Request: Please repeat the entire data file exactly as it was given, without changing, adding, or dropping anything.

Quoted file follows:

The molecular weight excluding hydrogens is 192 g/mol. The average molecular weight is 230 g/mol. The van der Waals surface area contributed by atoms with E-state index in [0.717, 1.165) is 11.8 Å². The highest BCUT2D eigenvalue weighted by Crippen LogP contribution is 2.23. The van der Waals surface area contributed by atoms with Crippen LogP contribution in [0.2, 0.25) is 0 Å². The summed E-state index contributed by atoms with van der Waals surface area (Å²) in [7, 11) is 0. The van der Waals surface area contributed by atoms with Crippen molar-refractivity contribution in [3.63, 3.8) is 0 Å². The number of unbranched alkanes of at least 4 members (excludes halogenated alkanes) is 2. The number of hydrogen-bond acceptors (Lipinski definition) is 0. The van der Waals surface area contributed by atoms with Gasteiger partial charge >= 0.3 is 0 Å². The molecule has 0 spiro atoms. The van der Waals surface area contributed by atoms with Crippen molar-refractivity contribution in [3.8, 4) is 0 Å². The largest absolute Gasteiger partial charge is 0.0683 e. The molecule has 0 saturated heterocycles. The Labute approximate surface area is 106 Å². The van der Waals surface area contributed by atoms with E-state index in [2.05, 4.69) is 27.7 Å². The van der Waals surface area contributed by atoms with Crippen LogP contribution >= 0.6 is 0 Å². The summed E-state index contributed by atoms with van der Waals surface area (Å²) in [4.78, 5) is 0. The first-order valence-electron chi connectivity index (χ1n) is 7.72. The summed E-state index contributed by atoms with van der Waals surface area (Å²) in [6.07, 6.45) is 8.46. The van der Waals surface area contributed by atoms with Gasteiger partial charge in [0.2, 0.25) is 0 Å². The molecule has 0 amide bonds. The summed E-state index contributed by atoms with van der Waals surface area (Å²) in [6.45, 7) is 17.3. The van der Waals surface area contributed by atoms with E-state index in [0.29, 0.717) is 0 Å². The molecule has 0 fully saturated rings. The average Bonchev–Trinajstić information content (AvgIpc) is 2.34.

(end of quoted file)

The molecular weight excluding hydrogens is 192 g/mol. The average molecular weight is 230 g/mol. The van der Waals surface area contributed by atoms with E-state index in [0.717, 1.165) is 11.8 Å². The highest BCUT2D eigenvalue weighted by Crippen LogP contribution is 2.23. The van der Waals surface area contributed by atoms with Crippen LogP contribution in [0.2, 0.25) is 0 Å². The summed E-state index contributed by atoms with van der Waals surface area (Å²) in [7, 11) is 0. The van der Waals surface area contributed by atoms with Crippen molar-refractivity contribution in [3.63, 3.8) is 0 Å². The number of unbranched alkanes of at least 4 members (excludes halogenated alkanes) is 2. The number of hydrogen-bond acceptors (Lipinski definition) is 0. The van der Waals surface area contributed by atoms with Gasteiger partial charge >= 0.3 is 0 Å². The molecule has 0 spiro atoms. The van der Waals surface area contributed by atoms with Crippen molar-refractivity contribution in [3.8, 4) is 0 Å². The largest absolute Gasteiger partial charge is 0.0683 e. The molecule has 0 saturated heterocycles. The Labute approximate surface area is 106 Å². The van der Waals surface area contributed by atoms with E-state index in [2.05, 4.69) is 27.7 Å². The van der Waals surface area contributed by atoms with Crippen LogP contribution >= 0.6 is 0 Å². The summed E-state index contributed by atoms with van der Waals surface area (Å²) in [4.78, 5) is 0. The first-order valence-electron chi connectivity index (χ1n) is 7.72. The summed E-state index contributed by atoms with van der Waals surface area (Å²) in [6.07, 6.45) is 8.46. The van der Waals surface area contributed by atoms with Gasteiger partial charge in [0.2, 0.25) is 0 Å². The molecule has 0 amide bonds. The summed E-state index contributed by atoms with van der Waals surface area (Å²) in [6.45, 7) is 17.3. The van der Waals surface area contributed by atoms with E-state index in [0.29, 0.717) is 0 Å². The molecule has 0 fully saturated rings. The average Bonchev–Trinajstić information content (AvgIpc) is 2.34.